“What in God’s name is that thing, Kallahand?” he asked, his voice weak with shock. What he was seeing was impossible. What he was seeing was a creature ripped straight out of Greek mythology… but more terrible than he had ever imagined when he had studied it his senior year of high school. “Surely you didn’t make that thing?”

The doctor took a puff on his cigarette, stepping into the light that was seeping in from the creature’s chamber. Handsome, with bright eyes, a fair amount of stubble, and a cocky smirk. “Not God’s name,” he said, and Kimble was amazed to see that he was smiling. The son of a bitch was really smiling. “No, God had nothing to do with that one. That, my dear man, if the product of sheer human brilliance. This baby here was our first major success with recombinant animal-human DNA research. Granted, we had some pretty bad fuck-ups on the way, but hell, everybody makes mistakes, right? We got here in the end, though, and that’s what matters with shit like this. Pretty fuckin’ neat-o, huh?”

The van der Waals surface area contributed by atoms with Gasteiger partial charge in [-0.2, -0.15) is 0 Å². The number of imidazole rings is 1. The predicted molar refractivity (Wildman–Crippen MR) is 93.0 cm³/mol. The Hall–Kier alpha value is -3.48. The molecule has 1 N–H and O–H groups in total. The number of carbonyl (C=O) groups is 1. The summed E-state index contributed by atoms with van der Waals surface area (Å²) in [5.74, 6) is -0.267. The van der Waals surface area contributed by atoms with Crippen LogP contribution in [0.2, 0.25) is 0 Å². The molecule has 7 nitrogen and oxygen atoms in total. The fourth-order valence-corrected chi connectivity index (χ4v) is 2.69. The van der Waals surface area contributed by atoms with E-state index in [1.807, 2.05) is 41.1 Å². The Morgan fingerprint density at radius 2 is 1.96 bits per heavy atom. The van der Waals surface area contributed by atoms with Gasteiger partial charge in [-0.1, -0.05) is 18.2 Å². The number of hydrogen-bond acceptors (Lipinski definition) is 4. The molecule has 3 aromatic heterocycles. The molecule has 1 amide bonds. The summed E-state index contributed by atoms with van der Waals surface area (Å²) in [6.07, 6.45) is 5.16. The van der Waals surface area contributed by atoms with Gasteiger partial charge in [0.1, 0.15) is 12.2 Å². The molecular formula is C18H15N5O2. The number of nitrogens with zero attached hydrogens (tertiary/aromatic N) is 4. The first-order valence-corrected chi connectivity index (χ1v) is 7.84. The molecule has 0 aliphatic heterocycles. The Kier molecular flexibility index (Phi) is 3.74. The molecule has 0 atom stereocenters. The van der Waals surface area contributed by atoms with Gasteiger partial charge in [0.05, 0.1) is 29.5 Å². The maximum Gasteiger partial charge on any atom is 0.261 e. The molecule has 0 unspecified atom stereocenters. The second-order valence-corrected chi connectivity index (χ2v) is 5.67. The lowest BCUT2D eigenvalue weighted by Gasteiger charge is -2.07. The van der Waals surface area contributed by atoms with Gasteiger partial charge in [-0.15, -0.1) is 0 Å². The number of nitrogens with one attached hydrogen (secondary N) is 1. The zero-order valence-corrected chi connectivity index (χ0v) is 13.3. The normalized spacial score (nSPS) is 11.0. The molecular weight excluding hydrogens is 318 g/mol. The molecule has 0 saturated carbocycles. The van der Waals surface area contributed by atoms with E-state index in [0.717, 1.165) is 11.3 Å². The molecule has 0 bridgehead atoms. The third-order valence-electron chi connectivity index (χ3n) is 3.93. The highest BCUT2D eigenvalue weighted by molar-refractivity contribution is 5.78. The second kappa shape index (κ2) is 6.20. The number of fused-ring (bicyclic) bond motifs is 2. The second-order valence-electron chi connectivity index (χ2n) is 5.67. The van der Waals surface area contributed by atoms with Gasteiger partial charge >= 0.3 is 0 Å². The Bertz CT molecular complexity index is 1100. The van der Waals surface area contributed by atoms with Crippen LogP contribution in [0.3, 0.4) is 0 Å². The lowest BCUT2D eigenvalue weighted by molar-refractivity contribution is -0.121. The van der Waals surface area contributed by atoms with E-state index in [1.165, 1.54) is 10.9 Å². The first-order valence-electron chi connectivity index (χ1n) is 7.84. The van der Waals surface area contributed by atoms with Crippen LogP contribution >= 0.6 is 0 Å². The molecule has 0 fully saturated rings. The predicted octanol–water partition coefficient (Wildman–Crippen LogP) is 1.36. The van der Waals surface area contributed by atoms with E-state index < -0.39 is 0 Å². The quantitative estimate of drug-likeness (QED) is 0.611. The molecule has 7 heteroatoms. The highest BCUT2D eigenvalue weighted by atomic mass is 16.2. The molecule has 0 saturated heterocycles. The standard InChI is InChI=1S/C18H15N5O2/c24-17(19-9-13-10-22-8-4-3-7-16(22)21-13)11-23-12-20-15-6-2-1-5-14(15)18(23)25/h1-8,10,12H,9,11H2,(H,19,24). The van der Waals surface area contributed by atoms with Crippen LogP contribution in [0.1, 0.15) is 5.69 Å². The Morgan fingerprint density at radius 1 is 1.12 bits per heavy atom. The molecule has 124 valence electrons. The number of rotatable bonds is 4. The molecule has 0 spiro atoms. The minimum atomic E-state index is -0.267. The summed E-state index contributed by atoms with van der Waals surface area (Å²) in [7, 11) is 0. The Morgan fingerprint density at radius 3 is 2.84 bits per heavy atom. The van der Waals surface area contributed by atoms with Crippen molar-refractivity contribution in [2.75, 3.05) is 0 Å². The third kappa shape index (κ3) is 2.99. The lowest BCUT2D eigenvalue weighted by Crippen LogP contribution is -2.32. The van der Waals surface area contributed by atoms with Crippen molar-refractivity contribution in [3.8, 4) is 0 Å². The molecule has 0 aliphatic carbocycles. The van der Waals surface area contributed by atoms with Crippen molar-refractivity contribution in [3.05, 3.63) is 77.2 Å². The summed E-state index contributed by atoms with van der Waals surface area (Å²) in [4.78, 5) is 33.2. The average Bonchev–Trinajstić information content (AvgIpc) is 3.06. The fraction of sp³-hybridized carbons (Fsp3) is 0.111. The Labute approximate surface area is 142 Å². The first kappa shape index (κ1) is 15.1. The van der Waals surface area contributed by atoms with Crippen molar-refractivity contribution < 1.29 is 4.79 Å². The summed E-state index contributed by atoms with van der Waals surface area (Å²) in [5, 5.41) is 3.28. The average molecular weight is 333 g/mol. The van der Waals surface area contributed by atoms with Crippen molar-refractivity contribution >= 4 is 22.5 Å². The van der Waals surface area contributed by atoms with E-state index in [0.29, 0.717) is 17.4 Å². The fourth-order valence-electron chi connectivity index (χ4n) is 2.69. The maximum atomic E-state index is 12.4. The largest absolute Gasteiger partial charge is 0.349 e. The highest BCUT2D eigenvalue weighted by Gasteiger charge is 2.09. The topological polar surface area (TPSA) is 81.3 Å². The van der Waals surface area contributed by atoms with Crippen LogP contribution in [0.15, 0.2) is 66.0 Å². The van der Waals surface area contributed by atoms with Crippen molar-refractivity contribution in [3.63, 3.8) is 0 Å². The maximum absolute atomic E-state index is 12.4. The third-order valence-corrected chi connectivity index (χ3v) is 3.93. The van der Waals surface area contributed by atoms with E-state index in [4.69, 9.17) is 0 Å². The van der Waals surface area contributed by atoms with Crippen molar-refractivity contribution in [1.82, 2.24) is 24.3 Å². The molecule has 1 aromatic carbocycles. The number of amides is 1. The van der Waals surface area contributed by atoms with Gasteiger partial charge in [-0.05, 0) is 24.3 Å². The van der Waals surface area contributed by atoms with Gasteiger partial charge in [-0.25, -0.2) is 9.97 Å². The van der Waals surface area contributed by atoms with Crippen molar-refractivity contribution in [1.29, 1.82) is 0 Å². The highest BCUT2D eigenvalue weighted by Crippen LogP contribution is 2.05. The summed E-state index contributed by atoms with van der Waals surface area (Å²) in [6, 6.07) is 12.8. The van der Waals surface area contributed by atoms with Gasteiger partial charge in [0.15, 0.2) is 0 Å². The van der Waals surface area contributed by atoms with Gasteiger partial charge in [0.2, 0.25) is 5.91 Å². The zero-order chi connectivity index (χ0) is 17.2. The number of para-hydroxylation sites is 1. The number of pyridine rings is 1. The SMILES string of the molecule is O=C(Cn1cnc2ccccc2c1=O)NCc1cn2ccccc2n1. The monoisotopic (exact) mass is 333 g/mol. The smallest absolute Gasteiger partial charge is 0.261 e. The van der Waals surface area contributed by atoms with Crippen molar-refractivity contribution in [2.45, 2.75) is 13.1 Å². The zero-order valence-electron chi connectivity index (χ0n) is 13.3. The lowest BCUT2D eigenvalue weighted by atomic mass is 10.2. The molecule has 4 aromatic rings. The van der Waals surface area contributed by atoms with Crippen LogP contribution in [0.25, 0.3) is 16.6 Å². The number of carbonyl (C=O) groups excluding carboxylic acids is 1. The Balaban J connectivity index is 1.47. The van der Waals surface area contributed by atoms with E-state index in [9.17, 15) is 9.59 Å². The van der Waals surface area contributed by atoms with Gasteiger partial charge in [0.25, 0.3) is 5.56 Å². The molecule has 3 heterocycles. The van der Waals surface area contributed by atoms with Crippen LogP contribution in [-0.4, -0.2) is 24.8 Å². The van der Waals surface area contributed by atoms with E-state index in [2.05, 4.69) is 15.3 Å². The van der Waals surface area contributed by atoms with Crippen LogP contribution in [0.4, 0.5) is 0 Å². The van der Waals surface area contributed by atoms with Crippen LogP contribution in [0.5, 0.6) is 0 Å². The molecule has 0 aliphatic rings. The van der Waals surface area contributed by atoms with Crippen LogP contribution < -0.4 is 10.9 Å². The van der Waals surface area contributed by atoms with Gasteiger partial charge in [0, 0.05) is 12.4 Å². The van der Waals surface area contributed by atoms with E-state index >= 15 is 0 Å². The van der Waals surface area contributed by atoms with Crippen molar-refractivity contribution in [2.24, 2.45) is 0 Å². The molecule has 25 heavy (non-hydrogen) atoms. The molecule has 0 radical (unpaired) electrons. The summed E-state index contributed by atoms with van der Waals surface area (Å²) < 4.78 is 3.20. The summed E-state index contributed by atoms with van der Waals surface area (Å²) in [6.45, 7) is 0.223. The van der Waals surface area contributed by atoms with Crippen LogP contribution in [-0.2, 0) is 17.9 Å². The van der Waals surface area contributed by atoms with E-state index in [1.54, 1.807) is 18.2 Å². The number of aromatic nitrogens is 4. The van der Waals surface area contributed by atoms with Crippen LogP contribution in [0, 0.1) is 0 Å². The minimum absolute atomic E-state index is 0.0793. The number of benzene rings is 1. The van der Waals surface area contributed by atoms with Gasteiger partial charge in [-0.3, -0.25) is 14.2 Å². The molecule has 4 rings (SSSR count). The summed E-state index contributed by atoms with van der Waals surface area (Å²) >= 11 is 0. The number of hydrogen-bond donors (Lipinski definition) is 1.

Success?” Kimble sputtered, still pointing at the beast with a trembling finger. “Good Lord, that thing is a monstrosity! It should be destroyed at once! Not only is it an affront to God, but an affront to nature!”

Kallahand shrugged, running a hand through his messy charcoal-black hair. “What the hell is it with you and this whole God thing?” he asked, and he sounded profoundly annoyed. “You’re supposed to be fuckin’ scientist, amigo- the way people around here talk about you, I woulda thought you’d’ve left the spiritual hoodoo-woodoo-whatever-the-fuck-it-is behind a long time ago. Don’t tell me you still take that Sunday School bullshit seriously?”